We've all seen major companies terribly wounded when the media senses a "cover-up." And we may also have seen situations where gossip has spiralled out of control with damaging results.
When official communication channels are shut down, communication does not stop. In fact, it can often increase. The problem is that this communication can be full of rumour, innuendo, inconsistencies, half-truths, and exaggerations. More than this, the trust and confidence of employees and clients can be undermined, with often-damaging long term consequences.
This is where the best thing to do in a crisis can be to communicate the facts and issues surrounding them clearly, quickly, and consistently.
What's important in a crisis is to stay in control of communication. These five Cs of communication that can help when communicating bad news:
By using the 5 Cs you contain the message of what you want said. If people are getting adequate, honest, and open information from you then they are less inclined to go searching for their own version of the truth.
These guidelines can help when communicating in the midst of a crisis or when anticipating a crisis will happen.
As a matter of routine, identify risks, prepare for worst-case scenarios, run "what if" analyses, and choose the set of actions that address your needs most effectively. If you've done this contingency planning in advance, when a crisis does occur, you'll have considered responses already in place.
Establish a crisis communication team if risks are serious or communication needs are significant. This team should consist of high-level officials in the organisation. Their role is to assess the nature and scope of the situation by consulting with others as required.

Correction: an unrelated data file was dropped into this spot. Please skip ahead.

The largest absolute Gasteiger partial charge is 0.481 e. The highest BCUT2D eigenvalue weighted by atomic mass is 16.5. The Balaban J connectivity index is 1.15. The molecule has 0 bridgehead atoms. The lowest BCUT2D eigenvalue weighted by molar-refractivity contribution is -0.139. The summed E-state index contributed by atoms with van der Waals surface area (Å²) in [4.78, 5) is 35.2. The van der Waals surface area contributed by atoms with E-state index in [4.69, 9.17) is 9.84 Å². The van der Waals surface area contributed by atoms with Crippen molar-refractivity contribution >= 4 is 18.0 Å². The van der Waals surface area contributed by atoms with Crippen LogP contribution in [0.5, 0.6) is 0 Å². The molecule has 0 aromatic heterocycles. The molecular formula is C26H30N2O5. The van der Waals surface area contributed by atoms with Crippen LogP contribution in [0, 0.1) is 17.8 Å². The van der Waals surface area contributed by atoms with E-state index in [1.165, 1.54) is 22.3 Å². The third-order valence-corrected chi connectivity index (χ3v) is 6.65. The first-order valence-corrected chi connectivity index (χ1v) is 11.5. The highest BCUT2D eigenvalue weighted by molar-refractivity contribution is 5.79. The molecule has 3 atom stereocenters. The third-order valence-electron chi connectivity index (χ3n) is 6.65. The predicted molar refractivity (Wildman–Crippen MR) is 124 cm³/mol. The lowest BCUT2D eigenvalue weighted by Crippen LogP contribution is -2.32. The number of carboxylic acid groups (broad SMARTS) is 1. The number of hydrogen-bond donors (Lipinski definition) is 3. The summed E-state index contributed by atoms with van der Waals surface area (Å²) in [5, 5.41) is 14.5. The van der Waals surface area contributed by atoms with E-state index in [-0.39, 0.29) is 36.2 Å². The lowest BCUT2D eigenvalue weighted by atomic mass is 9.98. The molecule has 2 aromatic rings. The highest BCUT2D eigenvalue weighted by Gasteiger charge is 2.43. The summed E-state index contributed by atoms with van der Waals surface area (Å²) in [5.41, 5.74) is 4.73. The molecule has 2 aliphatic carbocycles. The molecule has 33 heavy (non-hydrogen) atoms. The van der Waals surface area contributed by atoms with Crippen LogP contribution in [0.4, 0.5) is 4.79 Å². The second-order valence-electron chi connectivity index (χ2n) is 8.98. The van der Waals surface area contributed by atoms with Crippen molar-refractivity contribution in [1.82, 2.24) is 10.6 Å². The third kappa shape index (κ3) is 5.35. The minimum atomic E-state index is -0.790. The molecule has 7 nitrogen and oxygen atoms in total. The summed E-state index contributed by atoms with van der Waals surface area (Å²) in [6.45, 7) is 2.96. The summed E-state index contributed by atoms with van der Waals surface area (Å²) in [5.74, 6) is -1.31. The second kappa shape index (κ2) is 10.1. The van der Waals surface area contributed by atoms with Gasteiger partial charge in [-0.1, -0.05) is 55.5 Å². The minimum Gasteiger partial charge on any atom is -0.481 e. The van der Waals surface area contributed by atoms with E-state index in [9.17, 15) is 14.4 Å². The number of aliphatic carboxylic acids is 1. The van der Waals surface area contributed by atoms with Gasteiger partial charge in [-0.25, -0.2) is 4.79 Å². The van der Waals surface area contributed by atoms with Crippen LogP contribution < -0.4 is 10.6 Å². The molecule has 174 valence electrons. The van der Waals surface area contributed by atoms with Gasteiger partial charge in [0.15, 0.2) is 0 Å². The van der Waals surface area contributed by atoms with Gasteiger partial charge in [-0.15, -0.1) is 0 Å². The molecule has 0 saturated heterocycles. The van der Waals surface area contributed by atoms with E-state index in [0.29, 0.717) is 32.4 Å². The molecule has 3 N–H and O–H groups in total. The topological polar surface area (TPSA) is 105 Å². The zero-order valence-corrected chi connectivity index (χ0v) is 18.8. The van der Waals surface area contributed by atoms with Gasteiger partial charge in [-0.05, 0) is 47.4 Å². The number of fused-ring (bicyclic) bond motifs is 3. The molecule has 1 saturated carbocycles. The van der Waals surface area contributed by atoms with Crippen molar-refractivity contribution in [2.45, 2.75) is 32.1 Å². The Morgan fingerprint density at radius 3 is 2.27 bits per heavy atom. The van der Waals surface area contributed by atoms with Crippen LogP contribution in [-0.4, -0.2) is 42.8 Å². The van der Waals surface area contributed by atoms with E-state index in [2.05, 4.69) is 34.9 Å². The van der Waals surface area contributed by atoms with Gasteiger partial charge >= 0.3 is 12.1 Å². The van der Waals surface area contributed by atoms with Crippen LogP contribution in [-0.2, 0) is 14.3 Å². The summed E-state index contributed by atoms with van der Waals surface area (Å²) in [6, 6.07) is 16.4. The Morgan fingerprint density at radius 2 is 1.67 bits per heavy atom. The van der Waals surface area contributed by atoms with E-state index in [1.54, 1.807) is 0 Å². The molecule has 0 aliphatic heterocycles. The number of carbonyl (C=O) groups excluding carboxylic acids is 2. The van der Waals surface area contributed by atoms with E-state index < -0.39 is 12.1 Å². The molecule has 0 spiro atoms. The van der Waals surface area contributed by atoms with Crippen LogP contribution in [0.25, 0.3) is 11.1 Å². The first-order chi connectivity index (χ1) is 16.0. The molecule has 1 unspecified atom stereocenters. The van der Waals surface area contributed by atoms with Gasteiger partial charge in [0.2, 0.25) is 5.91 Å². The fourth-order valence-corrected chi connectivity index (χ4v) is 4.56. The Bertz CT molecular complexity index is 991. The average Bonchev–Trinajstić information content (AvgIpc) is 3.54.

This person should be chosen from those who have the most direct knowledge of the situation – typically the highest-ranking person of the group. The more direct involvement the spokesperson has the higher his or her credibility, which enhances the confidence and competence factors for effective bad-news communication.
Draft a summary statement that includes all the appropriate details. Balance the information with respect to the stakeholders' right to know and the company's needs for privacy. This sheet is used to ensure the messages you give are consistently accurate.
Decide the most important message you want to convey. Tailor the rest of your communication around this message. Make sure that the key message has the right tone and provides the right context for delivering the message.
Before you finalise your key message try to think of all the questions you will get and address as many of them as you can in your communication package.
Decide how you are going to convey your message:
A good communications plan will release information to the media, employees, and other stakeholders at the same time. If that is not possible, ensure that your employees and other prime stakeholders find out directly from you first.
If you can, tell all the bad news, all at once. If you give it in spurts it can look like you're hiding things and not being totally honest. This doesn't mean you have to reveal everything: It means you have to reveal all that you need to reveal right from the start.
If you can't go into detail on something, be honest and say that you can't discuss that information at this time. If you don't know something, be honest about that too.
Try to see the situation from the audience's point of view. Deliver the message with the same sensitivity you would appreciate if you were in their position. Use humble, personal language and acknowledge the emotional elements involved in the situation. Try to emphasise the positive without minimising the negative.
This is the hardest rule to follow. For the sake of everyone hearing the message, keep as calm as possible. You need to convey control, confidence, and competence.
Corndel has created a publicly available Support and Resources Hub to help organisations navigate these challenging times. Please feel free to browse. This hub is updated continuously through this period.
This material has been sourced from mindtools and forms part of the 'Stretch Library of Resources' available to all Corndel Learners. More information on Corndel Diplomas.